So Apple revealed the long-awaited upgrades to their laptop line at their WWDC last week. As someone who’s been using their products for years, and for whom a new laptop is rapidly becoming more of a necessity than an option, I was keen to see what they might provide. And amidst all the glitz and sheen, I got plenty of information on what my next laptop might be, but also the one after that.
I’ve had my eye on the MacBook Air ever since its first revision made it a compelling option rather than an overpriced status symbol. The 11-inch version is eminently portable, and all it seems to lack over its 13-inch brother are an SD-card slot, a slightly faster processor, and better battery life. All things that are desirable but not must-haves. The new MacBook Airs are faster than before, now come with USB 3.0 ports and improved video cameras and are just as sleek as ever.
However, the MacBook Pros also got their due upgrades, also with faster processors. Shiny and sleek though they may be, they lack something in the portability department when compared with the MacBook Airs, but make up for it in terms of connectivity and storage. Hard drives are still streets ahead of solid-state storage in terms of capacity. The 15-inch Pro is out of my price range, but the 13-inch would be a very fitting replacement for my 5-year-old MacBook.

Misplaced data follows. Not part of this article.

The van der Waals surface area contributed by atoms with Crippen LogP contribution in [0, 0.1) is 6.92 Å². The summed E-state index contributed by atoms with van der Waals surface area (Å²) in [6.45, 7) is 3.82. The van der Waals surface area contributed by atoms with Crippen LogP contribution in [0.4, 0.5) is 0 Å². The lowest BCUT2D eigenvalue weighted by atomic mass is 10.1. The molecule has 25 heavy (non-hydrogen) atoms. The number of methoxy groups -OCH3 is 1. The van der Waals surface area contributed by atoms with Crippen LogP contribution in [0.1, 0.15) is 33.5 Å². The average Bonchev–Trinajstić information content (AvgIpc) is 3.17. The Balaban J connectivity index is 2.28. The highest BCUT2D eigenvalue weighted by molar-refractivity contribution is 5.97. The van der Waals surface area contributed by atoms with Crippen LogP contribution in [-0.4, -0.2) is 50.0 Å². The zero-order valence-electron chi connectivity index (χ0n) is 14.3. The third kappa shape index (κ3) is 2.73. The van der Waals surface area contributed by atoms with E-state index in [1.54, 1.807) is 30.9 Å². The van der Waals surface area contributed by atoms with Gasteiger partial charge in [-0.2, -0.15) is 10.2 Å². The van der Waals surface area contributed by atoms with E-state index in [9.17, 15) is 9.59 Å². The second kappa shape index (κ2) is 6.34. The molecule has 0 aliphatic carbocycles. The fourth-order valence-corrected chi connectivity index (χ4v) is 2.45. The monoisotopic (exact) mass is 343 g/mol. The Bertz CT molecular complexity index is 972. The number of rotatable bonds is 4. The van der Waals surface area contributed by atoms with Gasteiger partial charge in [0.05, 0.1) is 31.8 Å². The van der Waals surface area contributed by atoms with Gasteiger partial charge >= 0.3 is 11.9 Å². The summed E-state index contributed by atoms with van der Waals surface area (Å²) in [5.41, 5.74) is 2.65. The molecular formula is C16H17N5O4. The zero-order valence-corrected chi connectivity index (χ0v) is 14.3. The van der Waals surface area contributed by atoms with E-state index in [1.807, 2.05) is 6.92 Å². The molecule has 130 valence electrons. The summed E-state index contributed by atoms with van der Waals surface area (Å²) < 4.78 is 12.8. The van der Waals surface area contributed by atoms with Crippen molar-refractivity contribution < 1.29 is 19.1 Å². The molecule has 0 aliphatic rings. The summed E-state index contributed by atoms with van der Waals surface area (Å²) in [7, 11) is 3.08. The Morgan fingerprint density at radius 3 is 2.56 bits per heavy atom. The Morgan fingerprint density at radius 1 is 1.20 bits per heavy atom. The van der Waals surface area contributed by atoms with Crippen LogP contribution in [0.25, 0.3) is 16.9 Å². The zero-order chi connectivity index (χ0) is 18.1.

And just to delve into the future, Apple’s 15-inch MacBook Pro with Retina Display is a sleek replacement for the 17-inch MacBook Pro as an Apple status symbol, ditching the DVD drive in favour of wireless connectivity and a gorgeous screen. It is, undoubtedly, the future of Apple’s laptop line, in the same way as the MacBook Airs were when they arrived. A few years down the line, this is the path that Apple and the rest of the industry are going to follow. However, if its non-Retina 15-inch brother is out of my price range, this slice of things to come isn’t every within view.
So which to go for? The 13-inch MacBook Pro seems the more professional option, with everything I might need to actually work on it and more screen real estate than my other preferred option, the 11-inch Air. Except that their screens are pretty much equal in terms of resolution, and the Air is far more convenient to carry around. Add a DVI connector to the purchase so I can use an external monitor and even that advantage slides away, leaving only speed and storage. Speed isn’t something I need to worry about much – I don’t play games on my laptop, and both machines use the same Intel graphics anyway. As for storage, I’ve been coping with a 130GB hard drive on my old laptop for years. A 256GB solid state drive would be a massive leap in terms of both capacity and speed.
So I guess I’m opting for the 11-inch Air, tempted though I was by other options. Dock it at home for professional work and take it on the move for whatever else I might use it for (including work). All the while, I’ll be casting eyes at the Retina display and dreaming of future machines…